On Tuesday I wrote about my new fruit trees, which I was delighted with.
Unfortunately, after a couple of days away from home, I returned to find those damn wild rabbits had nibbled the bark.
I knew they had a penchant for fresh leaves and shoots but I never realised they had a tree fetish.
Luckily my other half noticed and moved them, still in their pots, behind the rabbit-proof fence surrounding my veg patch. One of them is in a bit of a sorry state.
My much wiser partner in crime is optimistic the trees will be okay. The knawing has not completely circled the trunk or branches so he thinks they have a good chance of surviving.
In the meantime, if anyone can teach me how to humanely kill a wild rabbit and safely prepare it to eat - I have a few in my garden that are starting to look awfully tasty!
As Elmer Fudd said in the Warner Bros. cartoons: "I'm gonna get that pesky wabbit!"

Wednesday, 2 March 2011

A tale of two feeders

I bought a nyjer seed feeder for my birds this week.
My motivation? To encourage some of the goldfinches from the neighbouring woodland into my garden to join the party.
At £1.25 from Wilkos, I thought it was worth a try. One of my Twitter friends said theirs worked a treat and the goldfinches are regular visitors to their garden nowadays.
Having filled it full of the tiny black seeds, I nailed it to the shed.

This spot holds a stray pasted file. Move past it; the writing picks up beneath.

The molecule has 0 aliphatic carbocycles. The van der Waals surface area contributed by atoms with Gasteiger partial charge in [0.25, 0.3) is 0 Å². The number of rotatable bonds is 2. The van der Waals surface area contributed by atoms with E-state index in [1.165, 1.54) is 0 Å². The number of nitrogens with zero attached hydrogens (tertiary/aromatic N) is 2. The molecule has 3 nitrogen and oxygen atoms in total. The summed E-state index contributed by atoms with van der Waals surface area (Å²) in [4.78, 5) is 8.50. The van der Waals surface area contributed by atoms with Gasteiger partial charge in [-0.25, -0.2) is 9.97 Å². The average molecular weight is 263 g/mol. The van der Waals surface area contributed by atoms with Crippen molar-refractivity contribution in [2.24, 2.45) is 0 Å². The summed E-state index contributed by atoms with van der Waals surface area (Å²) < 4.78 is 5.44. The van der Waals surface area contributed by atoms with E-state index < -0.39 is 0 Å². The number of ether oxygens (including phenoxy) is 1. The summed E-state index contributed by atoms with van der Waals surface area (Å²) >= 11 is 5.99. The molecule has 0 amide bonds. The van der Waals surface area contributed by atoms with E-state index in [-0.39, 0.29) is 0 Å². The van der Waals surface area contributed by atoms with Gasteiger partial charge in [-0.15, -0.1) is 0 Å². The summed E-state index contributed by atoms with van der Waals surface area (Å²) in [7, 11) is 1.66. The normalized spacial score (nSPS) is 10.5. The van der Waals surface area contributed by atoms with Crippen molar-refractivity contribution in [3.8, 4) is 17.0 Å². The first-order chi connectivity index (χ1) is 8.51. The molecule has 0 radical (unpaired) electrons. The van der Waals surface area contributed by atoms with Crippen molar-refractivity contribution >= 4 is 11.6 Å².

It's safe to say it did initially generate a lot of interest from the great tits and blue tits - even the nuthatch came and had a look - but, with the exception of one or two blue tits, none of them managed to master the art of standing on the little green perches and feeding from the hole in the tube.
Meanwhile, the peanut feeder at the opposite end of the shed continues to be oversubscribed with a steady queue of woodpeckers, nuthatches, coal tits, great tits, blue tits and even a robin managing to cling on and feed.
Underneath, the chaffinches, dunnocks, blackbirds and occasional magpie, jackdaw and pheasant feed off the crumbs dropped on the ground.
Cut back to the other end of the shed...
I'll go back to the drawing board and see if I can find another feeder that would give the tweetlets easier access.
They look interested, but not interested enough to persevere.

Tuesday, 1 March 2011

Fruit trees: Impulsive purchase

With the weather looking a bit rubbish this week, I decided to turn my attention to interior decorating.
We moved into this house last summer and, apart from one wallpapered wall and two sets of new curtains, it still looks like we've just arrived.
I pondered the colour charts and took the wallpaper samples outside into the sun to compare the shades.
After much indecision (interior design does not come naturally to me) I drew up a list of what I needed and headed over to Homebase.
Clutching my list in my hand, I strode up to the front doors but was immediately distracted by a big red sign: "Fruit trees only £9.99."
Ooh, I thought. I had been trying to find a pair of dwarfing apple trees for my garden since before Christmas but had never found any that were the right root stock, self pollenating or even two decent specimens of roughly the same size.
When I did find something suitable, they were so expensive, I gave up the idea completely.
Argh! Stop! Focus!
I came here to buy paint...
So I continued into the shop, grabbed the paint, paid for it, put it in the car and went straight home...
Well, kind of...
I admit I may have accidentally purchased two lovely Mini Patio Sophia apple trees at £14.99 each, which I plan to train between the posts separating the lower level of my garden.
As a penance, I emulsioned the chimney breast... Two coats!